Category Archives: January 2011

Marking Fields For Functionality

Raise your hand if your fields have an identity crisis. Oh, come on. You know what I mean. With all the games that take place on an athletic field–soccer, football, lacrosse, field hockey, softball, kickball–fields have many roles to fill, and depending on where you are geographically, they may be in use year-round. It’s no surprise that there is an increased demand for sports facilities–economic setbacks have led many people to drop gym memberships and take advantage of local programs, … Continue reading

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Good Intentions

If your community is like most, you may either be contacted or have already been contacted by a private community/citizens group about a new playground project that the members think is needed or that they want. How you handle this opportunity is critically important to how successful the venture will be. First, let’s assume that everyone is on board with the need for a new or updated playground. Fast-forward to the end of the process–who is the owner? You are! … Continue reading

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Repurpose Sports Equipment

A couple of years ago, I visited Zambia, where construction was beginning on the $140-million Mbombela Stadium in Nelspruit, South Africa; it was one of a handful of new stadiums erected to host World Cup games this past summer. During the trip I met Mwale, an engaging 9-year-old, who uses a self-made hammer to chip away at rocks, earning roughly 50 cents a day for painstaking labor under the scorching sun. An orphan–one of the more than 600,000 AIDS orphans … Continue reading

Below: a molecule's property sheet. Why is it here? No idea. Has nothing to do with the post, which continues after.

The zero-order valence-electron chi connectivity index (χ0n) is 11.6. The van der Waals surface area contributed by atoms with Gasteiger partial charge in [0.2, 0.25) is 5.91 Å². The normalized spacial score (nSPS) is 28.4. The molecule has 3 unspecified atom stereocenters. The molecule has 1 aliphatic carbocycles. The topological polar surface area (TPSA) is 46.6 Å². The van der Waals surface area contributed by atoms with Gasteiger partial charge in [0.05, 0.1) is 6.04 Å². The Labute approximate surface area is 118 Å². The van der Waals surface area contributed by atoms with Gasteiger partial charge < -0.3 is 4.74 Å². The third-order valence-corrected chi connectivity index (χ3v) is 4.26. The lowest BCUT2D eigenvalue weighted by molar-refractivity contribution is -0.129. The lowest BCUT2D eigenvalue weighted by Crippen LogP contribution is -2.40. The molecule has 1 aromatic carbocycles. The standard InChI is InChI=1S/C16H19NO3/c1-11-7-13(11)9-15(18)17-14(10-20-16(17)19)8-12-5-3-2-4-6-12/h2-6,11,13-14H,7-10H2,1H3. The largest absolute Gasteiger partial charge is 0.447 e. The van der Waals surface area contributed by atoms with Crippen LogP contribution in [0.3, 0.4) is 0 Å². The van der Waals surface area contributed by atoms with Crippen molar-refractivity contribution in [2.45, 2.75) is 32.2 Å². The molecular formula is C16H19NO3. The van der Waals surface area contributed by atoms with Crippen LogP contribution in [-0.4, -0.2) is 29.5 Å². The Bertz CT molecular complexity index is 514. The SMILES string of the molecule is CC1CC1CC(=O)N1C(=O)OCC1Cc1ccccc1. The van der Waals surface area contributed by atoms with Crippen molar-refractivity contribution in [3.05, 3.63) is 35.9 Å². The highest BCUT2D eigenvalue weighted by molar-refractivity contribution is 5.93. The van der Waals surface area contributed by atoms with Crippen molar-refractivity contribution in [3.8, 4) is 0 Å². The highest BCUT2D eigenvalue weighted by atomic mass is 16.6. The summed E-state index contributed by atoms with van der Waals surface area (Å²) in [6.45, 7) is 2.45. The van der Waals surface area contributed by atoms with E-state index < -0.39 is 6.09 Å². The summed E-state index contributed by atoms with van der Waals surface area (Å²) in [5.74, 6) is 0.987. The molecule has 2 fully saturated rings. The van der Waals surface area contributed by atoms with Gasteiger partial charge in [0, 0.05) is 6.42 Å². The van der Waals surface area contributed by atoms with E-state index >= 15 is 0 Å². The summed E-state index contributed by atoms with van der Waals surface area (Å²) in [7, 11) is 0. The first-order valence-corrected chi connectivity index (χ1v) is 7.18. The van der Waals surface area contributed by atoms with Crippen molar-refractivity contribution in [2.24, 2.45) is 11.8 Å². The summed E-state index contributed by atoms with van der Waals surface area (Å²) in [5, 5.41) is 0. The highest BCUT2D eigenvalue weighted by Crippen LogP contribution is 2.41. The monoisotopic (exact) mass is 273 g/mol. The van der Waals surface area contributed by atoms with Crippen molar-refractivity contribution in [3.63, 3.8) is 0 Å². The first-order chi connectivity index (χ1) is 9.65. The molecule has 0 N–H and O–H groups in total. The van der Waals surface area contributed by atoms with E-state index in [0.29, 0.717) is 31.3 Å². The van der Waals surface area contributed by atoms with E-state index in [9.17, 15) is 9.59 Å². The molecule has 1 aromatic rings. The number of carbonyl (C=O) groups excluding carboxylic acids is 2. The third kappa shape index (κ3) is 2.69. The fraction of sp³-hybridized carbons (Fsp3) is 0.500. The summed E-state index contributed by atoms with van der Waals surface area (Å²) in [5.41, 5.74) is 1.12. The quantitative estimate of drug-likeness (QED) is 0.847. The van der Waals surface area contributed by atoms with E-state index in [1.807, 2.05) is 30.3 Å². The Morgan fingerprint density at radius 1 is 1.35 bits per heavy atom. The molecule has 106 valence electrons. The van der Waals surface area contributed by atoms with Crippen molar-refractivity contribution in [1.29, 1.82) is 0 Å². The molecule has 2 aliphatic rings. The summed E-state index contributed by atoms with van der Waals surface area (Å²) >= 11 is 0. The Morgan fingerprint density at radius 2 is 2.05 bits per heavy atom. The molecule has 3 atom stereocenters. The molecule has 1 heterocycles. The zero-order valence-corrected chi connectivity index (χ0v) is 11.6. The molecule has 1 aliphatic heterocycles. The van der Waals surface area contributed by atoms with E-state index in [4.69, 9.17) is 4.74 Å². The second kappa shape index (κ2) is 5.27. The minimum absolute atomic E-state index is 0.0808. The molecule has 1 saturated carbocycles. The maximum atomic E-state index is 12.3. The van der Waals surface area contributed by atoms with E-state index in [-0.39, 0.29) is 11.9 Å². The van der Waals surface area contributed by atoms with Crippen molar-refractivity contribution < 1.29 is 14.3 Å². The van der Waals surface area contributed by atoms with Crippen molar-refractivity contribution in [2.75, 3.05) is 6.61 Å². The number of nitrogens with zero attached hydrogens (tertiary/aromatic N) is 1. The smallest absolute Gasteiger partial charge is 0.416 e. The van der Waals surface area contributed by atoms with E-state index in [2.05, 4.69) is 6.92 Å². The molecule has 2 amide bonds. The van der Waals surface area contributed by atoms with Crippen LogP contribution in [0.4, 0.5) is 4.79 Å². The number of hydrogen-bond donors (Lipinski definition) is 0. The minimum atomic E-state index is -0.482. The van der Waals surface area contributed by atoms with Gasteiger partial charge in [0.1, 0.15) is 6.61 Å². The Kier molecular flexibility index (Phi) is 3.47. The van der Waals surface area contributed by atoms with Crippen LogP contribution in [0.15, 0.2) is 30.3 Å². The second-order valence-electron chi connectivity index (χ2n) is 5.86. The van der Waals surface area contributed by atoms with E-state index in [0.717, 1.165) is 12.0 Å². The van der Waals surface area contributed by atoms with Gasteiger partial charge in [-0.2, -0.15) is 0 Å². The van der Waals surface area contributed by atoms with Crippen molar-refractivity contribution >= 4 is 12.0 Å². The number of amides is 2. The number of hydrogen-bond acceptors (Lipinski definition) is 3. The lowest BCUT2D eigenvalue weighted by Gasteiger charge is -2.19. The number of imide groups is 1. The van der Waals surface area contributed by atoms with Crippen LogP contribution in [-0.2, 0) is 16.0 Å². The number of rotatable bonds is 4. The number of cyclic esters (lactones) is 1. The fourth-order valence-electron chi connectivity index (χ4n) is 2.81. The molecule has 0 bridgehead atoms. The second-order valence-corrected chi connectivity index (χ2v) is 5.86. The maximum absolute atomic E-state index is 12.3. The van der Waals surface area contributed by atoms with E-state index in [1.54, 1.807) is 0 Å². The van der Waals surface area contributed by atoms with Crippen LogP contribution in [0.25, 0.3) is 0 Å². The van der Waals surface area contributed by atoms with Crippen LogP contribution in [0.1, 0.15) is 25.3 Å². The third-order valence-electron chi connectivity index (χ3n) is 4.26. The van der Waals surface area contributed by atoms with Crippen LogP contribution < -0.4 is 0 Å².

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Planning For Flexibility

Parks and recreation leaders across the country are trying to figure out how to provide a wider variety of programming options to satisfy as many sectors of a community as possible. That means cities must maximize uses at increasingly constrained and overburdened facilities, or build new parks designed to accommodate multiple uses. In the case of Arlington Heights Sports Park–a $13.7-million sports and community-lifestyle amenity located in Riverside, Calif.–the challenge of incorporating the maximum number of athletic fields in a … Continue reading

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Make Water Work

Of the many debates held and decisions made when designing a sports field, the durability of synthetic turf versus the immaculate look, feel and maintenance of natural turf is one of the most divisive for parks and rec officials. Maintenance budgets are being cut, the cost of water is rising, and participation in sports is increasing. As a result, many municipalities and schools are going with the more durable, less-maintenance option. Offering potential LEED points (Leadership in Energy and Environmental … Continue reading

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